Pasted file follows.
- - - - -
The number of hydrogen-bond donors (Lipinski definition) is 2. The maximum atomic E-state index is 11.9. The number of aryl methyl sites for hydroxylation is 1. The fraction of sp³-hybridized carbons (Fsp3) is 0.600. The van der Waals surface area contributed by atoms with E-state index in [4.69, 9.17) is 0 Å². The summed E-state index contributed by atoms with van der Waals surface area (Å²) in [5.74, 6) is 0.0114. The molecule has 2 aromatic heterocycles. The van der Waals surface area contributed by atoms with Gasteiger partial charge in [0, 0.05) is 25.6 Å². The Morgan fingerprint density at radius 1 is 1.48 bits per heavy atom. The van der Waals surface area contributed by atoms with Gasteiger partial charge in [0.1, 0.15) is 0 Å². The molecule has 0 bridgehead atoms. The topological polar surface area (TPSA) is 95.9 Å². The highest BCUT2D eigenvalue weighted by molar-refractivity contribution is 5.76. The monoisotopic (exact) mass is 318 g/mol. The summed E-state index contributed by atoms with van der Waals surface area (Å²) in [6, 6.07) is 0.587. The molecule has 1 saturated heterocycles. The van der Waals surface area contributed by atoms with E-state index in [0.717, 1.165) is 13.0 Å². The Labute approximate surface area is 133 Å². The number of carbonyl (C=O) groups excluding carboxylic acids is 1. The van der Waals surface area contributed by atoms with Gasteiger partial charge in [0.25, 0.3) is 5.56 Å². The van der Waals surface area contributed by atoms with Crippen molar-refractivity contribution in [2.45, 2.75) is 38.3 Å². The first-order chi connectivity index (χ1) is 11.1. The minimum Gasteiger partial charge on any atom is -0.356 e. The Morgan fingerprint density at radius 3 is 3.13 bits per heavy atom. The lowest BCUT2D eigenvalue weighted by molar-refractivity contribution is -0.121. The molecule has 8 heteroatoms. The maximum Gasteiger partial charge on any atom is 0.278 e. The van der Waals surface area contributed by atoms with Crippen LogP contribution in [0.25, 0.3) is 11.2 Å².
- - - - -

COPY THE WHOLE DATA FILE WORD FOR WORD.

The number of hydrogen-bond donors (Lipinski definition) is 2. The maximum atomic E-state index is 11.9. The number of aryl methyl sites for hydroxylation is 1. The fraction of sp³-hybridized carbons (Fsp3) is 0.600. The van der Waals surface area contributed by atoms with E-state index in [4.69, 9.17) is 0 Å². The summed E-state index contributed by atoms with van der Waals surface area (Å²) in [5.74, 6) is 0.0114. The molecule has 2 aromatic heterocycles. The van der Waals surface area contributed by atoms with Gasteiger partial charge in [0, 0.05) is 25.6 Å². The Morgan fingerprint density at radius 1 is 1.48 bits per heavy atom. The van der Waals surface area contributed by atoms with Gasteiger partial charge in [0.1, 0.15) is 0 Å². The molecule has 0 bridgehead atoms. The topological polar surface area (TPSA) is 95.9 Å². The highest BCUT2D eigenvalue weighted by molar-refractivity contribution is 5.76. The monoisotopic (exact) mass is 318 g/mol. The summed E-state index contributed by atoms with van der Waals surface area (Å²) in [6, 6.07) is 0.587. The molecule has 1 saturated heterocycles. The van der Waals surface area contributed by atoms with E-state index in [0.717, 1.165) is 13.0 Å². The Labute approximate surface area is 133 Å². The number of carbonyl (C=O) groups excluding carboxylic acids is 1. The van der Waals surface area contributed by atoms with Gasteiger partial charge in [0.25, 0.3) is 5.56 Å². The van der Waals surface area contributed by atoms with Crippen molar-refractivity contribution in [2.45, 2.75) is 38.3 Å². The first-order chi connectivity index (χ1) is 11.1. The minimum Gasteiger partial charge on any atom is -0.356 e. The Morgan fingerprint density at radius 3 is 3.13 bits per heavy atom. The lowest BCUT2D eigenvalue weighted by molar-refractivity contribution is -0.121. The molecule has 8 heteroatoms. The maximum Gasteiger partial charge on any atom is 0.278 e. The van der Waals surface area contributed by atoms with Crippen LogP contribution in [0.25, 0.3) is 11.2 Å².